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DIE ALGORITHMISCHE REVOLUTION

ZKM: Zentrum für Kunst und
 Medientechnologie

Karlsruhe, Germany

THE ALGORITHMIC REVOLUTION

Center for Art and
Media Technologies

Karlsruhe, Germany        October 31 2004

Introduction: Deutch Introduction:  English|
    Work by Roman Verostko in this exhibition:

 

Struggle Series #13
Algorithmic brush and pen drawing. 
Executed on Stonehenge paper in 1994. 42" by 40"

The brush stroke procedure in this work dates from 1987. The artist built interactive code whereby the machine asks for a paint brush. The artist places the ink brush into the machine's drawing arm and the machine executes the brush stroke.

For all the brush strokes shown here the same procedure was used. Each unique brush stroke has a self similar relationship to its accompanying pen strokes. Each work has a unique set of "control point" relationships. These were used to control the brush stroke and every pen stroke in each given work.

 

Detail: Detail shows, in this work, that the distribution of pen strokes are coded to cluster close to the control points that were used to generate the path for the brush stroke.

These procedures are deeply related to practices the artist used as a painter before he developed his coded procedures. 

  

Front & End Pieces
for a limited edition honoring George Boole


Frontispiece #90
, algorithmic  brush, pen & ink drawing


Frontispiece #87, algorithmic brush, pen & ink drawing


Endpiece #59, algorithmic pen & ink drawing 

 
Endpiece #86, algorithmic pen & ink drawing 

 

 

Derivation of the Laws. . .,  by George Boole with algorithmic illustrations by Roman Verostko, a limited edition, Minneapolis, 1990.

The book: This illustrated limited edition of George Boole's 1847 classic on the laws of thought was completed in 1990 to honor the origins of the “Boolean logic” that is central to computing technologies. This edition exemplifies a radical new procedure whereby the same "parent" code, created by the artist, generates a series of original drawings. Each drawing, in this family of forms, bears a familial resemblance to the others.  This edition (1990) may be the first instance where an algorithmic improvisational series of original drawings was created for a bound limited edition.  

Text. The text is Chapter III from Boole's Classic work, An Investigation of the Laws of Thought... (Macmillan, London, 1859). This edition includes a Preface by Roger Malina, a statement by Roman and a Postscript.

Rationale. This edition was created as a tribute to the 19th Century mathematician George Boole (1815-1864). Boole’s treatise on the Laws demonstrates the direct link between Aristotle’s principle of contradiction and the symbolic logic known today as Boolean Algebra. Boolean logic, a symbolic language seminal to the development of modern circuit boards, is fundamental to programming languages. The illustrations for this edition, generated with principles outlined in Boole’s Laws, exemplify the profound kinship emerging today between art and coded procedure.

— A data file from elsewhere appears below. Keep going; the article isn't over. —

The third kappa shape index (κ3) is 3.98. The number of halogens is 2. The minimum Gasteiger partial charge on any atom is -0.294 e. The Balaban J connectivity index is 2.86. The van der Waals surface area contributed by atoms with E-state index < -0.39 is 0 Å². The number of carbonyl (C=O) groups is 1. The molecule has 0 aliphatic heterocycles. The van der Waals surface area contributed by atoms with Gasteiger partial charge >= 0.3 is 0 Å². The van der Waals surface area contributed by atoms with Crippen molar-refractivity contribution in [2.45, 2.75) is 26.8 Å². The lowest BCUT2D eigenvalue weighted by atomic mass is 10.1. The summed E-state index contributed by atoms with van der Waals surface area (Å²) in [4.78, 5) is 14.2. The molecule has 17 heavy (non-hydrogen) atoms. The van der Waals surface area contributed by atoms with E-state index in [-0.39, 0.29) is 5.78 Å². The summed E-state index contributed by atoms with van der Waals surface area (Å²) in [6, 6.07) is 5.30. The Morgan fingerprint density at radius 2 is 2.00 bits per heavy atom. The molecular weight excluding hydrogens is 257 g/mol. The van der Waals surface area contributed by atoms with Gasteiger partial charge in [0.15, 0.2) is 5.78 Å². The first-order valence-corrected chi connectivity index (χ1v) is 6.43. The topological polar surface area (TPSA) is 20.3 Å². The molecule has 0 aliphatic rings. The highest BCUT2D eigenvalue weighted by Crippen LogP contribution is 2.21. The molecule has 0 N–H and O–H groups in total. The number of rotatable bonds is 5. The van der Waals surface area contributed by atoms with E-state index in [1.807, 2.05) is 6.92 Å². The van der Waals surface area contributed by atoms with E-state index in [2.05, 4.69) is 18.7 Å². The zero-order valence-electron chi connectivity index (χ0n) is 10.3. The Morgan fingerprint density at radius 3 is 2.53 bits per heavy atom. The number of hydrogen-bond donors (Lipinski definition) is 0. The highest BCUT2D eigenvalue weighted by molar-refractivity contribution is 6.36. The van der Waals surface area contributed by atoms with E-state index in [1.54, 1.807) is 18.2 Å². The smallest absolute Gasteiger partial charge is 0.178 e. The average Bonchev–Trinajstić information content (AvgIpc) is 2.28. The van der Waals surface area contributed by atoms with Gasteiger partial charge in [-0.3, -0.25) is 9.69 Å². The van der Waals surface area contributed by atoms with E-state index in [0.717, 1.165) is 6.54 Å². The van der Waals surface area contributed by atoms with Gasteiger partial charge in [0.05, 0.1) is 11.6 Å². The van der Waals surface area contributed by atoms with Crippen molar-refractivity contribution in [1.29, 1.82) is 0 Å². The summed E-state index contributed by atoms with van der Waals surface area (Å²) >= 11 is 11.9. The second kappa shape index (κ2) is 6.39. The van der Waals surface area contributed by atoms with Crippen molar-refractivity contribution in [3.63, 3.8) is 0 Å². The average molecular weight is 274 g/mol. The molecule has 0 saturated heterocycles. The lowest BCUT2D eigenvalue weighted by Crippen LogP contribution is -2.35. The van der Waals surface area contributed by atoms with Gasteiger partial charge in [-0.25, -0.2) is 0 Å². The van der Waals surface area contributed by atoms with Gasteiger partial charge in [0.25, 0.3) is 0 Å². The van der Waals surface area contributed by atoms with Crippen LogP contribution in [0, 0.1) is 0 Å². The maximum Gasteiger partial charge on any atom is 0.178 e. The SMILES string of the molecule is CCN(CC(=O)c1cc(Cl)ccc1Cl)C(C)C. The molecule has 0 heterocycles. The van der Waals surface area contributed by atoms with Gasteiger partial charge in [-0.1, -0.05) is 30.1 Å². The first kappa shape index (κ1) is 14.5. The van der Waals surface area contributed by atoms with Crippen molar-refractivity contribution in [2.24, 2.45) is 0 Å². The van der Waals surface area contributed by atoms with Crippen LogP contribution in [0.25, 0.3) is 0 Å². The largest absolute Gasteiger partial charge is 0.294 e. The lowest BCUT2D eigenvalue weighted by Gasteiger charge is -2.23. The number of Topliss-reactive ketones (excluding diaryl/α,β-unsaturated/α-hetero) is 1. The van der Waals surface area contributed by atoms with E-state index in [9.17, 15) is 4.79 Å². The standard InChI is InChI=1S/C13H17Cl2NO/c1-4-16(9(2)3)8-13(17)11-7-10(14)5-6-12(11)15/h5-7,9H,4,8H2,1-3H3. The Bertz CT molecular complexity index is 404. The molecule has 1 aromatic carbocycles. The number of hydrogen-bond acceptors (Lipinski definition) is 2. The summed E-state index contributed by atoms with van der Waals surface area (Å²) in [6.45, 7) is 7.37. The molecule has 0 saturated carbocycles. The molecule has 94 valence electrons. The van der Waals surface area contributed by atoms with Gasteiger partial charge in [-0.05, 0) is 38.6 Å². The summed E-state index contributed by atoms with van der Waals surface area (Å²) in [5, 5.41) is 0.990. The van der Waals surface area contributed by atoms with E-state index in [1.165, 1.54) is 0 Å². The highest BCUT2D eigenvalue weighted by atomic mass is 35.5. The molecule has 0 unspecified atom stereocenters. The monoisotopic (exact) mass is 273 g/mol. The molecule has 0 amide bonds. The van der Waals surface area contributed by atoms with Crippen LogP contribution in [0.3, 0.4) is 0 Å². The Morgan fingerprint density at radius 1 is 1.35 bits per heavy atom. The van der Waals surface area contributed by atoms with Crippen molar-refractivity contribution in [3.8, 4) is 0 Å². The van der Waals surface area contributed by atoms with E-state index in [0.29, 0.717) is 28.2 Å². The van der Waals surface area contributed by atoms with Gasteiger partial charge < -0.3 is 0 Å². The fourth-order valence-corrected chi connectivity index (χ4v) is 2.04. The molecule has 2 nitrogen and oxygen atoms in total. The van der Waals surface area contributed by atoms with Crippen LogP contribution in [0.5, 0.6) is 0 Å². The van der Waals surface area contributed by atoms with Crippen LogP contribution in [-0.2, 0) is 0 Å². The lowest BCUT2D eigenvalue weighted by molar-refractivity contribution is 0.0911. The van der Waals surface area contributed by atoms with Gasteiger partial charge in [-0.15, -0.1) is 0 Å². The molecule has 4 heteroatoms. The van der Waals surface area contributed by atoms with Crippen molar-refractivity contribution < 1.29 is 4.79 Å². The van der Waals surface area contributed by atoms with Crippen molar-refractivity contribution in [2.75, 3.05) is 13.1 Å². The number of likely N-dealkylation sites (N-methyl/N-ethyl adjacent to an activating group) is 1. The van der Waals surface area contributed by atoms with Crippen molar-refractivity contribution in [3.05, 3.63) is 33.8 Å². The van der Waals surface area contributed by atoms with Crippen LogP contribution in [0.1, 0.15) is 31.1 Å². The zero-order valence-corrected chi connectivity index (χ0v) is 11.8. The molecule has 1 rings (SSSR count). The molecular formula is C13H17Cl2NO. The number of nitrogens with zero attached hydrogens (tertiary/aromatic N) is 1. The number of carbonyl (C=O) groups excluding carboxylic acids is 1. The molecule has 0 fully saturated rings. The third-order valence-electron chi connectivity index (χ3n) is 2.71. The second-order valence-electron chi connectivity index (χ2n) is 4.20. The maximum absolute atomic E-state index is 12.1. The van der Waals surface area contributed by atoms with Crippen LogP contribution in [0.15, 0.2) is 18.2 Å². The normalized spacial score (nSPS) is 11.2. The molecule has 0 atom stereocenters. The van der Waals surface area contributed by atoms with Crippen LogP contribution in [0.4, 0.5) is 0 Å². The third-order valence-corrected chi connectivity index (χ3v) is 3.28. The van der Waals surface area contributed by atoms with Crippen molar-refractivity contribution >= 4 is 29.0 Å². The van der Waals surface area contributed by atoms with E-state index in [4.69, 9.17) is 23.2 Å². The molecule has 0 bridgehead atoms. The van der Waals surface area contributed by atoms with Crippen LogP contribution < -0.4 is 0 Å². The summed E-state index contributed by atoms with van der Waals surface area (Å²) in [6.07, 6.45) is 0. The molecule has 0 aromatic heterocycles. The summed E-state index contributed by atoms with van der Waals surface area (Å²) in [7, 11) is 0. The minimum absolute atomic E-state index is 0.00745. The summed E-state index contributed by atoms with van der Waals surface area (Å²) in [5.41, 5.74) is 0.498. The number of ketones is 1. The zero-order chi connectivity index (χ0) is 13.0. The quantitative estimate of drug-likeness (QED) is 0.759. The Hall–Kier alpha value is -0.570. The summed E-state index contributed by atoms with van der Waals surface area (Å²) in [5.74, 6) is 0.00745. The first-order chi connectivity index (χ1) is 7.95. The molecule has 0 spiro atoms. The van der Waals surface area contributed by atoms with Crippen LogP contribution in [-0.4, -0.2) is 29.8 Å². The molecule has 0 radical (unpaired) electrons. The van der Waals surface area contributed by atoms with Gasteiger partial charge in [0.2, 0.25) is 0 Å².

Edition. The limited edition of 125 copies, bound in leather, was pulled by hand at the St. Sebastian Press in Minneapolis in 1990. The type, Gill Sans, cast by M&H Type of San Francisco, is printed on Frankfurt text, with Kohl & Madden inks. 

The work was also issued in a reproduction paperback version based on the original type setting and plotter drawings (February 1991, ISBN 1-879508-07-9). The press is no longer active. The artist retains a limited number of copies of each edition.

Credits:
Algorithmic illustrations:
Roman Verostko with Alice Wagstaff assisting in executing his code.
Typography & printing: 
Michael Tomaszewski
Book binding:  Michael Norman

More on this edition
 

 

 

 

The Magic Hand of Chance (1982-1984).

Software. The Magic Hand of Chance generates non-repeating text & graphics. Each sequence operates randomly within a set of coded instructions.  The color monitor displays a graphic analogue of the computer working out the sequence as it follows the algorithm’s step-by-step instructions.  For each move the artist’s instruction determines the range of syntactically acceptable random options. These might include which angle to turn and what color to assume for a graphic sequence or what word to choose in composing a title.

Viewing format: The Magic Hand of Chance presents four IMPROVISATIONS and several PATHWAY sequences. Each new sequence receives a unique title followed by a graphic sequence.  The improvisations are interspersed with "The Sayings of Omphalos", brief evocative phrases with a date and time stamp. One full viewing sequence requires about 10 minutes viewing time. 

Left: Sample of screens captured from animated sequences. Titles and graphic sequences are always original without any repetitions.

More on the Magic Hand of Chance